Krzysztof P. Jasiutowicz wrote:
But policies, in Wikipedias realm, oughtn't be
enforced - they
should be discussed, negotiated and agreed on, with room for minor
I can agree with this, so long as the differences really are _minor_.
One thing that's true is that people from different cultures are
likely to behave differently, to an extent, in some wiki-relevant
ways. Americans are more libertarian, with less respect for
authority, than most other cultures. The Japanese are more
hierarchical, with greater respect for authority, than most other
cultures. I hesitate to characterize the differences between
Americans and Europeans, but there are differences to be sure.
"Be bold in updating pages" comes naturally to Americans. To
Japanese, it might seem better to extensively discuss a change on the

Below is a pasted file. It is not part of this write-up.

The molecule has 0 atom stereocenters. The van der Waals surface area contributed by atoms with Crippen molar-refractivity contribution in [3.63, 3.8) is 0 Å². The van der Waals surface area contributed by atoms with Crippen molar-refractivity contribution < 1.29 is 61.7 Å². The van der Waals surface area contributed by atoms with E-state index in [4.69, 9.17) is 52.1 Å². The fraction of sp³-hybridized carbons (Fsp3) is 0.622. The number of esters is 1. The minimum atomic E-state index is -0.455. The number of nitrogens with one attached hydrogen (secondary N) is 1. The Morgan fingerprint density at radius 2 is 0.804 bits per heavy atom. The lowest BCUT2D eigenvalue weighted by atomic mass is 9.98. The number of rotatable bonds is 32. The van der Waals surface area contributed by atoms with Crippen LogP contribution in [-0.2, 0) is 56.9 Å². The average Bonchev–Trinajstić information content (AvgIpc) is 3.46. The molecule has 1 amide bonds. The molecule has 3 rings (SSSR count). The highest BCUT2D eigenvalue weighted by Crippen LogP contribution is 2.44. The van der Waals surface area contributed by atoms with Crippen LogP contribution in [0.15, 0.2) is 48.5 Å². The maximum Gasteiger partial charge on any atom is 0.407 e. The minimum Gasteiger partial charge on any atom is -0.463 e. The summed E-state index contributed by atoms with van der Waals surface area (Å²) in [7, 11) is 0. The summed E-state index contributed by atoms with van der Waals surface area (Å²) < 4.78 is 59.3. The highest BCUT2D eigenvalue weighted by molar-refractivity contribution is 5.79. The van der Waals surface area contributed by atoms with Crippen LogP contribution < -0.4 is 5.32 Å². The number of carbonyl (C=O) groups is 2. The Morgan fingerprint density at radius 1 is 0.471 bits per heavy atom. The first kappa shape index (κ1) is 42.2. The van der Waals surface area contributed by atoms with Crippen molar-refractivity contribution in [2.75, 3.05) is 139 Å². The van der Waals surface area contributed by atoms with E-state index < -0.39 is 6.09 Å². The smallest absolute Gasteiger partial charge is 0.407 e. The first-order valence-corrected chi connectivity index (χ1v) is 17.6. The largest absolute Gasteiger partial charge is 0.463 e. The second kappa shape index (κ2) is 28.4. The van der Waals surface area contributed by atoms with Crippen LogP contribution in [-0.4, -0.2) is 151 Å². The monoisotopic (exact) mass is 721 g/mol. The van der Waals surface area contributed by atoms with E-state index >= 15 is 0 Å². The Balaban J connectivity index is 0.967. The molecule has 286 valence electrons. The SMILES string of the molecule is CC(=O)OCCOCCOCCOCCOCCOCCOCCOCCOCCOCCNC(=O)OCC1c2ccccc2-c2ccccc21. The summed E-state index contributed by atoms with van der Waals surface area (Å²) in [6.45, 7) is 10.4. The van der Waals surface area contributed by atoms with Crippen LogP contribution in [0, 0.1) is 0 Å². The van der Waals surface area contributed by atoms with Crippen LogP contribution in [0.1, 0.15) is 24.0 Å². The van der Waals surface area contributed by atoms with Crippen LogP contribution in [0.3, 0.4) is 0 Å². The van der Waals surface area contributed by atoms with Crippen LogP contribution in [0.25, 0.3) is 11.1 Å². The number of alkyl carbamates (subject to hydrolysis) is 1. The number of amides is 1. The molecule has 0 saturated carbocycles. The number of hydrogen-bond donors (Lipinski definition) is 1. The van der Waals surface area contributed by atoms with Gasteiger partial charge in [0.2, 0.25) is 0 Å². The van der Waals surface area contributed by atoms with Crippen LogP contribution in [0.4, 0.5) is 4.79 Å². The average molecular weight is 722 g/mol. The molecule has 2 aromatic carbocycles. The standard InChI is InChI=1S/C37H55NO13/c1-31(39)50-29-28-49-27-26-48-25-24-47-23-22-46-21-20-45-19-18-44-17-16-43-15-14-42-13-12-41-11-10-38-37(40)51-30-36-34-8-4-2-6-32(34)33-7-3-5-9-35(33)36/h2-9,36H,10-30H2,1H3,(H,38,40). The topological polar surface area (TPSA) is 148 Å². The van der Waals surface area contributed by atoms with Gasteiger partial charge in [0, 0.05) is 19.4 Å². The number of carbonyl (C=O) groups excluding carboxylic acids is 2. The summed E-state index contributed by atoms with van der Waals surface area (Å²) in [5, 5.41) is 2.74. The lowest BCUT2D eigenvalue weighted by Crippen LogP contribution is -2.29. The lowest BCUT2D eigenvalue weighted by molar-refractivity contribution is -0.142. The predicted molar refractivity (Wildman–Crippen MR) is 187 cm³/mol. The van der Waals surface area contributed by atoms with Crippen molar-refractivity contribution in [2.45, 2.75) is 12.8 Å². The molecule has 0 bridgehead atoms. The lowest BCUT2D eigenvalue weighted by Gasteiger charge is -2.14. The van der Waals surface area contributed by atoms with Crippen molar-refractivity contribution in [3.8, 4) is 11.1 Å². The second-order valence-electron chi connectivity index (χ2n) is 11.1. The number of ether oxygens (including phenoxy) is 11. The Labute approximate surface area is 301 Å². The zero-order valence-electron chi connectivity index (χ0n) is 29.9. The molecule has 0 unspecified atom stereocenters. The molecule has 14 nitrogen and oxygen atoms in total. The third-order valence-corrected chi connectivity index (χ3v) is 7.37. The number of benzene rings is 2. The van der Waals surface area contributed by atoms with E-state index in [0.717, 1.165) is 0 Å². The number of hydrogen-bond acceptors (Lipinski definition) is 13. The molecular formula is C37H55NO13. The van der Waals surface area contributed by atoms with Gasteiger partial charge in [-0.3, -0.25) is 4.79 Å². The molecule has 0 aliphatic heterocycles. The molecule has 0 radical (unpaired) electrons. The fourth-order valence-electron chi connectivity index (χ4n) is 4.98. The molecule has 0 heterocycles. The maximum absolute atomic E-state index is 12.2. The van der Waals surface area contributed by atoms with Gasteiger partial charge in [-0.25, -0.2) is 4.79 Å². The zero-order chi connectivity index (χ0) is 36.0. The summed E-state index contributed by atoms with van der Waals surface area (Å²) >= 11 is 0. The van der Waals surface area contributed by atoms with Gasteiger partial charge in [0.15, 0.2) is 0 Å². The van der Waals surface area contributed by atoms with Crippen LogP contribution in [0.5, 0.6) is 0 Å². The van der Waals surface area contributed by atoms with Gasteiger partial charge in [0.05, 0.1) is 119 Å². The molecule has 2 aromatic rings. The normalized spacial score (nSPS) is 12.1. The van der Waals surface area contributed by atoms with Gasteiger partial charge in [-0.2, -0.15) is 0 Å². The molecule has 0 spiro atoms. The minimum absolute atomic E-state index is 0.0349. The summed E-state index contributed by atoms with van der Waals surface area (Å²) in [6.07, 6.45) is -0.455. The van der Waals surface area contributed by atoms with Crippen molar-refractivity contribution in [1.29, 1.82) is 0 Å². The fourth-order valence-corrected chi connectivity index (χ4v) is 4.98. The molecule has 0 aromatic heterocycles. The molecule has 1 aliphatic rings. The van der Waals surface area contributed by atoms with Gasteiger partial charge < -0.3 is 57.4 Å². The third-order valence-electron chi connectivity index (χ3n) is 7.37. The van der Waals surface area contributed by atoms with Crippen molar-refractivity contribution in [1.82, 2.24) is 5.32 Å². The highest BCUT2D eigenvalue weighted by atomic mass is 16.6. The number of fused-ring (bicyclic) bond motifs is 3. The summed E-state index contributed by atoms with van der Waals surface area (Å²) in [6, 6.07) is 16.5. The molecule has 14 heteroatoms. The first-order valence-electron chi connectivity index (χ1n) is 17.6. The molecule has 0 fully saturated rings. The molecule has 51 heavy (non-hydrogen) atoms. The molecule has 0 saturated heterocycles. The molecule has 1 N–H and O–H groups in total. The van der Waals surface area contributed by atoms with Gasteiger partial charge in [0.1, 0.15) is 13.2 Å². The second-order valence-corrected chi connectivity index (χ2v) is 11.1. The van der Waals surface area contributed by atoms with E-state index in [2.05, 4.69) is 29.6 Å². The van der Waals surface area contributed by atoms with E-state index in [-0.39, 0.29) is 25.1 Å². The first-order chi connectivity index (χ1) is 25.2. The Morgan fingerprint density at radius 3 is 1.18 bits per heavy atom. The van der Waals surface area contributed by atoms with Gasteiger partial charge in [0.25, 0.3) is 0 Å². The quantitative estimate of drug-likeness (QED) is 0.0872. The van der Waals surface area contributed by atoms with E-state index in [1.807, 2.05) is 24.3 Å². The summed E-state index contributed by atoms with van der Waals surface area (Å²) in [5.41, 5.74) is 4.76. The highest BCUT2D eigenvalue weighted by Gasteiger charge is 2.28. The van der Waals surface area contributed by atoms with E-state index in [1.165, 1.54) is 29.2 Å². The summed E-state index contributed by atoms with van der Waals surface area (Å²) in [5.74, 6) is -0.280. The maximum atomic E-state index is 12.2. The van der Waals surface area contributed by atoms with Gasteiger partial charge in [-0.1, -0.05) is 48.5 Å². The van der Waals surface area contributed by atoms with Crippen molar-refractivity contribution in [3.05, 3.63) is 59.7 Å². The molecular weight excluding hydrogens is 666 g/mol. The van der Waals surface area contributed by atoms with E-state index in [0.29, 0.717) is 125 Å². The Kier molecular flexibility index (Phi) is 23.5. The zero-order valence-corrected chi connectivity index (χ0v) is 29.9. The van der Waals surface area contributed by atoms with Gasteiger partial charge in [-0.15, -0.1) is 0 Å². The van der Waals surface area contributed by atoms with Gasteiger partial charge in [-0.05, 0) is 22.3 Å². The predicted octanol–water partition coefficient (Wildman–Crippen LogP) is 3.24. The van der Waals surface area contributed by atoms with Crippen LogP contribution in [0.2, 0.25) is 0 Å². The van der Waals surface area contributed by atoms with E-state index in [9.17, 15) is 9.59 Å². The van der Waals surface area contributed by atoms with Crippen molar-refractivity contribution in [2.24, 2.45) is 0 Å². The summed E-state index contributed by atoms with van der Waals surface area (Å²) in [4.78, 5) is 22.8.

/Talk pages first.
There's no reason for detailed policies to be decided on a top-down
basis. If the Japanese prefer to extensively and politely and slowly
discuss changes before they make them, then that's what they should
do. I personally (as an American) think that's a slow way of getting
things done, but they might consider our way reckless. (We're in the
land of stereotypes here, I know, but flow with me to see my general
As long as NPOV, openness to newcomers, encyclopedic writing are
followed, then lesser social norms will naturally vary to an extent.